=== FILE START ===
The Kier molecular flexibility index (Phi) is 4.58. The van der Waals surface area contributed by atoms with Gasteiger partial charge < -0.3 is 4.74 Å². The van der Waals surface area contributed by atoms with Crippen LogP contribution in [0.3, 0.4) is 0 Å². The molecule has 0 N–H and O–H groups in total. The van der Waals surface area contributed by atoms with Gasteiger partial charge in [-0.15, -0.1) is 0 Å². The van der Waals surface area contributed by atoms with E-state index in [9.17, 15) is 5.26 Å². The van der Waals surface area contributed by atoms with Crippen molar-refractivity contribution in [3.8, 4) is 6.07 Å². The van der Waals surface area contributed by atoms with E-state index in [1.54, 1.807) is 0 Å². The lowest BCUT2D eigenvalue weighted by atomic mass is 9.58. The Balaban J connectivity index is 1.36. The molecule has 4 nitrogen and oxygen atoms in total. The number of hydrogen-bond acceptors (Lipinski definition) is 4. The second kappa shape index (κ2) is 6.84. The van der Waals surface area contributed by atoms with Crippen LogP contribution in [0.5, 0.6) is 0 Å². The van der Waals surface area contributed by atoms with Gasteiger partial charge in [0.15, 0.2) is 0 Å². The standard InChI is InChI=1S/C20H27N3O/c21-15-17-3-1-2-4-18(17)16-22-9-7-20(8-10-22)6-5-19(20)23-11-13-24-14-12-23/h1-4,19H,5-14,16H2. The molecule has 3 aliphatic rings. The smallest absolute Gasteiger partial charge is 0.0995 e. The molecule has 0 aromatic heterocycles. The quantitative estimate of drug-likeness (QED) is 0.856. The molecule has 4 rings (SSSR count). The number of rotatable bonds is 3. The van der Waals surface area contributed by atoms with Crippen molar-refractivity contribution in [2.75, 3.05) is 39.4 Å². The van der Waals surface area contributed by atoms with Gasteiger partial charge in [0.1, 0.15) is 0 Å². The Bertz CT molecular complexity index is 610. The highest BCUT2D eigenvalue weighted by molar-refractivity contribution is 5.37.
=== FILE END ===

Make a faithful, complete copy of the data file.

The Kier molecular flexibility index (Phi) is 4.58. The van der Waals surface area contributed by atoms with Gasteiger partial charge < -0.3 is 4.74 Å². The van der Waals surface area contributed by atoms with Crippen LogP contribution in [0.3, 0.4) is 0 Å². The molecule has 0 N–H and O–H groups in total. The van der Waals surface area contributed by atoms with Gasteiger partial charge in [-0.15, -0.1) is 0 Å². The van der Waals surface area contributed by atoms with E-state index in [9.17, 15) is 5.26 Å². The van der Waals surface area contributed by atoms with Crippen molar-refractivity contribution in [3.8, 4) is 6.07 Å². The van der Waals surface area contributed by atoms with E-state index in [1.54, 1.807) is 0 Å². The lowest BCUT2D eigenvalue weighted by atomic mass is 9.58. The Balaban J connectivity index is 1.36. The molecule has 4 nitrogen and oxygen atoms in total. The number of hydrogen-bond acceptors (Lipinski definition) is 4. The second kappa shape index (κ2) is 6.84. The van der Waals surface area contributed by atoms with Crippen LogP contribution in [0.5, 0.6) is 0 Å². The van der Waals surface area contributed by atoms with Gasteiger partial charge in [0.15, 0.2) is 0 Å². The standard InChI is InChI=1S/C20H27N3O/c21-15-17-3-1-2-4-18(17)16-22-9-7-20(8-10-22)6-5-19(20)23-11-13-24-14-12-23/h1-4,19H,5-14,16H2. The molecule has 3 aliphatic rings. The smallest absolute Gasteiger partial charge is 0.0995 e. The molecule has 0 aromatic heterocycles. The quantitative estimate of drug-likeness (QED) is 0.856. The molecule has 4 rings (SSSR count). The number of rotatable bonds is 3. The van der Waals surface area contributed by atoms with Crippen molar-refractivity contribution in [2.75, 3.05) is 39.4 Å². The van der Waals surface area contributed by atoms with Gasteiger partial charge in [0.1, 0.15) is 0 Å². The Bertz CT molecular complexity index is 610. The highest BCUT2D eigenvalue weighted by molar-refractivity contribution is 5.37.